Sleeping Bags: How to buy the perfect sleeping bag

I’ve seen people spend all sorts of money on the latest and greatest outdoors gadgets; but for some reason when it comes to sleeping bags, these same people seem to pick the cheapest bags on the market, totally ignoring the importance of choosing the right bag.

Sleeping bags shouldn’t be looked at as a last minute thing you grab on your way out of the local sporting goods store. Picking the right sleeping bag can mean the difference between having a good adventurous expedition, or suffering through a cold, miserable camping trip that you just want to forget.

Things to Consider when Buying a Sleeping Bag

Sleeping Bag on the Forest Ground

  1. Consider the Weather: One thing you need to keep in mind is the weather, and how cold it might get when you’re camping. Remember, it’s harder to stay warm in an insufficiently insulated bag than it is to cool off by venting a bag made for colder temperatures.
  2. Consider Your Comfort: Your sleeping habits need to be taken into consideration when picking the right bag. A bag that’s too snug can make your body feel constricted, and can actually compress the filling making the bag less efficient.
  3. Moisture Proof Bags: If the area you plan on camping is a moist environment, you need to take that into account. When picking your bag, look for one that can help wick moisture away from your body. More often than not, these bags are made with synthetic materials.
  4. Weight:  If you’re hiking, then the weight of your bag should also be a primary consideration. The last thing you need is to carry any extra weight, especially if there was a lighter option available.

Sleeping Bag Fillers

Down Sleeping Bags

  • The Good – Down Bags are often used on high mountain expeditions because these types of bags are often warmer than synthetic options. Down material is one of the lightest and most compressible insulations available. It’s also an excellent option to keep your pack weight down.
  • The Bad – If you’re going to be in an area where moisture’s a problem, you should know that Down is a very poor insulator when it gets wet.

Synthetic Materials

  • The Good – Synthetic materials are probably a better option, especially if you’re going to be in wet environments. Synthetic-filled bags also cost less and are an excellent alternative for those who are allergic to down.
  • The Bad – Synthetic materials usually weigh more, and will take up more room in your pack. They’re also not as warm as Down filled bags.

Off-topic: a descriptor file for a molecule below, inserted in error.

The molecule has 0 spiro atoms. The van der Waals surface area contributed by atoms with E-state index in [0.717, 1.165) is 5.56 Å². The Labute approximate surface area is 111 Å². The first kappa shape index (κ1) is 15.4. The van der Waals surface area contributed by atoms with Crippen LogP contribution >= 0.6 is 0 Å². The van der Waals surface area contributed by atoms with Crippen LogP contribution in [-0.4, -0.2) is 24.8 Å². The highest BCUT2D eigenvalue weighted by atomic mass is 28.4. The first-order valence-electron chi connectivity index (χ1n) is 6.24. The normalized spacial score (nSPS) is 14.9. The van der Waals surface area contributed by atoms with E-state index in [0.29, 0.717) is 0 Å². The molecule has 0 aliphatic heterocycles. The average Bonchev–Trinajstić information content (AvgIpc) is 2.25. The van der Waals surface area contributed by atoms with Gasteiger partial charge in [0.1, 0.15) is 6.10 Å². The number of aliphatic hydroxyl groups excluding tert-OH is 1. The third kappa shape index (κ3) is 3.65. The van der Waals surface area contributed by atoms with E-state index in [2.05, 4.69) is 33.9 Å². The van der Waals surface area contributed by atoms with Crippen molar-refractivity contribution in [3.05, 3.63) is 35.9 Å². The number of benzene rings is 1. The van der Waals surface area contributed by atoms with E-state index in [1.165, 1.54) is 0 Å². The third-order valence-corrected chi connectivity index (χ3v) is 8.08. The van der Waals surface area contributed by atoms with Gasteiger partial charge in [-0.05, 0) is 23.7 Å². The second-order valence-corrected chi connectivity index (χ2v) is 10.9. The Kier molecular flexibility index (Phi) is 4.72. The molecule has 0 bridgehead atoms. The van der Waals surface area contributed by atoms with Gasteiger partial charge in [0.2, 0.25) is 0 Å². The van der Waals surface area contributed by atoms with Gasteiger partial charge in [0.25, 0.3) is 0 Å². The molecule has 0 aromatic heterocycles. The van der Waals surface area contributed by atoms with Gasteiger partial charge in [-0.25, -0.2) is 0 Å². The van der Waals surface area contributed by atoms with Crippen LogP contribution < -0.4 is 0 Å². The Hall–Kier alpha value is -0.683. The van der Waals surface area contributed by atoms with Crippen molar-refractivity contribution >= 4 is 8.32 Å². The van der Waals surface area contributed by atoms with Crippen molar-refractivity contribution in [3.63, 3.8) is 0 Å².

Sleeping Bag Temperature Ratings

A temperature rating is given to each bag to let you know how cold you can actually go. Just be aware that this rating can differ from manufacturer to manufacture, and can also depend on the person using the bag. The Temperature Rating of a bag should only be used as a rough guideline.

Other Features and Considerations

  1. Bag Hoods: A sleeping bag hood can trap heat and hold it inside the bag. If you’re claustrophobic they kind of suck, but they will keep you warm.
  2. Draught Tubes – Draught Tubes are filled with Insulation, and usually run along the side of the sleeping bag zipper to keep warmth from escaping. Draught Tubes are a must for cold weather camping environments.
  3. Vents – Some bags have vents that can be opened when temperatures start to rise. If you’re camping in an area that has wild fluctuations in temperature, then a vent is something that you probably want to consider.
  4. Draft collar. Make sure you Bag fits securely around your shoulders. This will help prevent your body heat from escaping. A draft collar is designed to prevent heat loss from your neck and shoulders. They are usually found in colder weather bags, and not available in most summer bags.
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  1. Great post. Spent many nights in snow caves and cold environments. A good sleeping bag is essential. I acquired my current sleeping bag while in the Marines; the 3 level system of a light patrol/moderate weather bag, cold weather bag and Goretex bivy sac.

  2. I was just recently on a camping trip and we had inadequate sleeping was a harsh reminder that being prepared makes the world of difference…this was just a short few days if it was longer it would have worn us down or even gotten more serious if the weather was not as good…Prepare or perish is my new motto!

  3. Yeah, unfortunately moisture is still a big problem for down bags. However, some companies have come up with a synthetic water repellent coating for their down. So that may be changing in the near future. It’s probably good to avoid a down bag if you’re using a bivy as condensation is more of a problem than in a tent. Great tips!

  4. When I was in the Army years ago we were issued a heavy olive drab canvas down filled sleeping bag kept u warm no matter what the weather conditions were I believe I would try and find one for any suvival situation nylon bags are lighter but they snag and tear to easy

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